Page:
Saturday, August 26, 2000

Tristate A.M. Report




Not guilty is plea in fatal stabbing

        HAMILTON — Martin Rivera-Carrillo, who is accused of stabbing a woman 47 times, pleaded not guilty Friday to a murder charge.

        He entered his plea during arraignment before Butler County Common Pleas Judge H.J. Bressler.

        Police say Mr. Rivera-Carrillo, 34, of Hamilton, told them he killed Tracey Jean Roark after she took $40 off the dashboard of his van and grabbed a razor knife he used in his drywall business.

        Judge Bressler set a pre-trial hearing for Sept. 29, and the trial is to begin Nov. 13.
       

Light-plane flier survives crash

        WAYNE TOWNSHIP — A Dayton man was in good condition Friday night after crashing his two-seat, single-engine lightweight aircraft into a field 4 miles north of Waynesville in Warren County.

        Charles W. Jordan, 45, had just taken off from a private airfield on Cook Jones Road in Wayne Township when, he told police, his plane, made from a kit, suddenly lost power.

        Ohio State Highway Patrol Sgt. Mark Helsinger said Mr. Jordan struck some trees on his descent and came to rest in a field.

        A witness on the ground saw Mr. Jordan's plane go down and alerted authorities.

        Mr. Jordan suffered minor injuries and was taken to Miami Valley Hospital in Dayton.
       

Two accused in fake check scheme

        Two New York men were indicted Friday on charges of masterminding a scheme to defraud banks across the country.

        Hamilton County prosecutors say the fake check scheme cost Greater Cincinnati banks more than $700,000.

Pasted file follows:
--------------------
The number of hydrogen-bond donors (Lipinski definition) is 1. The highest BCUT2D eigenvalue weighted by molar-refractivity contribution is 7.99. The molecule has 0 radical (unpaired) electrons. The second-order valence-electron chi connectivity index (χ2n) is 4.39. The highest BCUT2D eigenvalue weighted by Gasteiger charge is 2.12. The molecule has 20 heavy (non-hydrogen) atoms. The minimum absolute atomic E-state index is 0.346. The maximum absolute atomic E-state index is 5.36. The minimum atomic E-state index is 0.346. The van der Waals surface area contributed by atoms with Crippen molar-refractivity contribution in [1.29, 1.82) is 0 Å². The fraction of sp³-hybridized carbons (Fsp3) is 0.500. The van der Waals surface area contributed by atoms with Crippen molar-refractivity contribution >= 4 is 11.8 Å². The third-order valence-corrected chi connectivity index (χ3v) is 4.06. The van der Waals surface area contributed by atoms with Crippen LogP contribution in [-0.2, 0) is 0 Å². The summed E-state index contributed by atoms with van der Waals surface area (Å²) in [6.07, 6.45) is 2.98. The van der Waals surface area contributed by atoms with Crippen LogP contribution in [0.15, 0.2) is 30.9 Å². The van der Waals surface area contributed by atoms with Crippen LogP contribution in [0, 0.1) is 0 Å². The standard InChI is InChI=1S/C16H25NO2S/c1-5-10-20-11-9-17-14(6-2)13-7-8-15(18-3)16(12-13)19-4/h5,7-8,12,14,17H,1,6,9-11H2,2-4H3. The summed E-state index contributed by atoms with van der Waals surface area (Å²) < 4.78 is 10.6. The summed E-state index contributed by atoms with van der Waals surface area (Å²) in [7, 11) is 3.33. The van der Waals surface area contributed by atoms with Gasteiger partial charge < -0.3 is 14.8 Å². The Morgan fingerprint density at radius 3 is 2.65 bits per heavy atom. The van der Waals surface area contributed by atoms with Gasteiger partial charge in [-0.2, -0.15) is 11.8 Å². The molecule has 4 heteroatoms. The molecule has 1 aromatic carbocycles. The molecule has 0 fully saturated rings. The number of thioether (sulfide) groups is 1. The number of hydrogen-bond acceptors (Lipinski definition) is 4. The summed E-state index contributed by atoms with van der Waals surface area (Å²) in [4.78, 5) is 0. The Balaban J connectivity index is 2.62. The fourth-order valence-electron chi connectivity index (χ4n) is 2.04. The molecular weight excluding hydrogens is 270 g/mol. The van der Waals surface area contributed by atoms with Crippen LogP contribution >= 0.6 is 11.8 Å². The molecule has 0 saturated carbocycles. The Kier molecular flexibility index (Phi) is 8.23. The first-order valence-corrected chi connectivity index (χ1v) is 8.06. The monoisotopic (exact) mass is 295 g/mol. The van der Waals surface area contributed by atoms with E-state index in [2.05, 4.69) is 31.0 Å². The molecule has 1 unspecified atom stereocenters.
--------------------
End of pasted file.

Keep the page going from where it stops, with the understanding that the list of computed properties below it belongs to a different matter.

A grand jury already has indicted 21 others on charges of taking part in the check scam.

        Prosecutors say the participants produced high-quality fakes of payroll checks from several companies, and then cashed them at banks.

        Cheick Coulibaly faces 16 counts of complicity and up to 16 years in prison.

        Hammeh Dukereh, also known as Prince M. George, is charged with nine counts of complicity and two counts of engaging in a pattern of corrupt activity. If convicted, he could be sentenced to 25 years.
       

Hearing delayed in teens' arson case

        Two teens accused of setting fire to their adoptive parents' home could find out Sept. 8 if they will be tried as adults.

        A judge, who was scheduled Thursday to hear the case involving the 14-year-old girl and 16-year-old boy, continued the hearing.

        The children are being held in Ross County Juvenile Detention Center in Chillicothe and are charged with aggravated arson and attempted murder.

        Gladys Bocook, 52 of Clay Township, Highland County, suffered second- and third-degree burns and smoke inhalation after her double-wide trailer caught fire early July 18.

        Highland County Sheriff Ron Ward said she and her husband, Charles, 67, are “still seeking treatment for their injuries as a result of the fire.”
       

Marijuana effort seizes 243 plants

        LEBANON — Pot growers in Warren County have already lost money on this year's harvest.

        John Burke, director of the Warren County Drug Task Force, said Friday that county and state drug agents, using helicopters, found and seized 243 plants in a two-day annual marijuana eradication program conducted this month.

        He estimated the street value at $250,000. The fly-over effort is conducted around harvest time.
       

Automated alarms get new number

        HAMILTON — A police telephone number used for automated burglar alarm systems is being changed, police said.

        Owners of such systems need to program their devices to call a new number, 639-7889, said Officer Dave Crawford, Hamilton police spokesman. The number is already working, he said Friday, and the old number will be deactivated at the end of September.

        Anyone with questions may call Officer Crawford at 868-5811, Ext. 1156.